A series of large gas pumping and compression stations and other mechanical installations will be built at key points along the route in south and east Yorkshire to push carbon dioxide many miles across the region and out into the North Sea, where it will be buried in storage wells beneath the seabed.
The pipeline is ostensibly part of the £3bn Don Valley Power Project which developers hope will see the UK’s first power station using carbon capture and storage (CCS) technology built at Hatfield, near Doncaster, if sufficient capital can be brought in to support the scheme.
Regional planners eventually want to see other heavy industrial sites link their chimney flues up to the pipeline and store CO2 emissions safely underground.
It is hoped an integrated Yorkshire-wide network would secure the long-term future of heavy industry in the region as the UK slowly moves towards a low-carbon society.
Dr Stephen Brown, director of strategy at Leeds-based consultancy CO2Sense, said: “This is a crucial milestone in achieving consent for an important project which could deliver jobs, investment and major carbon emissions reduction to the region. We’re pleased to see National Grid actively seeking the opinions of a wide range of people, including the public and businesses, to make sure the pipeline is designed and constructed in a way that meets the needs of communities.”
A public consultation will be launched today asking local people for their views before a crucial planning application is submitted early next year. If successful, construction work would begin on the pipeline in 2015.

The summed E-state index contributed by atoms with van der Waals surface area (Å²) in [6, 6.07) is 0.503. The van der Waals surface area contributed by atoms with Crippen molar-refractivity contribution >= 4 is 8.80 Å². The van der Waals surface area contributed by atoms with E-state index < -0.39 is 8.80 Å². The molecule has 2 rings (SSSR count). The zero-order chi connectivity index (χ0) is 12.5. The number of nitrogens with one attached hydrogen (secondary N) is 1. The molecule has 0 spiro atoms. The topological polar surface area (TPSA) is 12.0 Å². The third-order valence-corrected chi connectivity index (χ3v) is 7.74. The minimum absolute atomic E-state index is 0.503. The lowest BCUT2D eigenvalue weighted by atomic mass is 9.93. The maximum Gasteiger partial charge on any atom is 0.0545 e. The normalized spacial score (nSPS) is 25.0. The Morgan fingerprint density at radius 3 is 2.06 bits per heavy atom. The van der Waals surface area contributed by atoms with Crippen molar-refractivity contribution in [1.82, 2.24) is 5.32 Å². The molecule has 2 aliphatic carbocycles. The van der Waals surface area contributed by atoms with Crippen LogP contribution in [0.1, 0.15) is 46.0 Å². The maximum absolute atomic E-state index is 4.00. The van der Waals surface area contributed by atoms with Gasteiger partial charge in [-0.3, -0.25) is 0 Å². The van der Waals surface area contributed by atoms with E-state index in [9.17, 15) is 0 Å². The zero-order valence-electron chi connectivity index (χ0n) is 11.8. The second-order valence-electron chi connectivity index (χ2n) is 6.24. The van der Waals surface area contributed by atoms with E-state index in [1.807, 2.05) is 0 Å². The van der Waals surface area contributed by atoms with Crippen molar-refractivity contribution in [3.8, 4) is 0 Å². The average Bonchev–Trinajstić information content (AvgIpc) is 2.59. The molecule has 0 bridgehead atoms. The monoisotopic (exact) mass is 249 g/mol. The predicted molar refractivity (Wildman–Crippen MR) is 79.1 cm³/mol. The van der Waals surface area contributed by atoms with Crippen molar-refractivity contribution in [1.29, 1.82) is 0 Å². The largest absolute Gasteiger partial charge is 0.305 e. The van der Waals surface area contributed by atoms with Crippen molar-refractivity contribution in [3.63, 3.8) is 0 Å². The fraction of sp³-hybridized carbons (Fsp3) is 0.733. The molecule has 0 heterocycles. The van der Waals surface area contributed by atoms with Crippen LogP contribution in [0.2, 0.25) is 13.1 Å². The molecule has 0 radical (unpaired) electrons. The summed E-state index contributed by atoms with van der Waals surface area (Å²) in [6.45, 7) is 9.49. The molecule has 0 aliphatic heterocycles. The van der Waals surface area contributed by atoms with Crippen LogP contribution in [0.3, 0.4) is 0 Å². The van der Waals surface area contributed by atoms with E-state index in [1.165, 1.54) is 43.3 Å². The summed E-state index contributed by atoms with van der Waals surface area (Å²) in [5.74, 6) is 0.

National Grid CCS design manager Russell Cooper said: “The consultation events are another opportunity for the local community to find out more about CCS projects in Yorkshire and comment on the plans.
“We want to know what people think, and we want the local communities to be part of the building of the opportunities and CCS technology in Yorkshire.”
The plans published today show that the main CO2 compressor station would be sited midway between Hatfield and Drax power station at Selby, which also hopes to use CCS to slash its own carbon emissions and may link directly into the new National Grid pipeline.
Alongside Tata Steel and Ferrybridge Power Station, Drax is one of several major polluters across Yorkshire that meet regularly to discuss building a shared region-wide CCS scheme.
Mr Cooper said: “The Yorkshire and Humber region is an ideal location for a CCS project due to its high concentration of power stations and large industrial plants that release a large amount of carbon dioxide.
“Most of these facilities are located relatively close together and so could potentially be connected to a single CCS pipeline network, capturing tens of millions of tonnes of carbon dioxide each year.”
CCS remains a fledgling technology but is seen as key for industrial nations as they look to slash emissions quickly without impacting on productivity.
Yorkshire hopes to become a world leader in CCS by trialling it across the region over the next decade and then exporting it to other nations around the world.
There are three proposed CCS projects in Yorkshire – Hatfield, Drax and a third “clean coal” power station at Killingholme – bidding for a share of the several billions of pounds being made available by the Government and the EU.
A final decision on which schemes have been successful is due from both before the end of the year.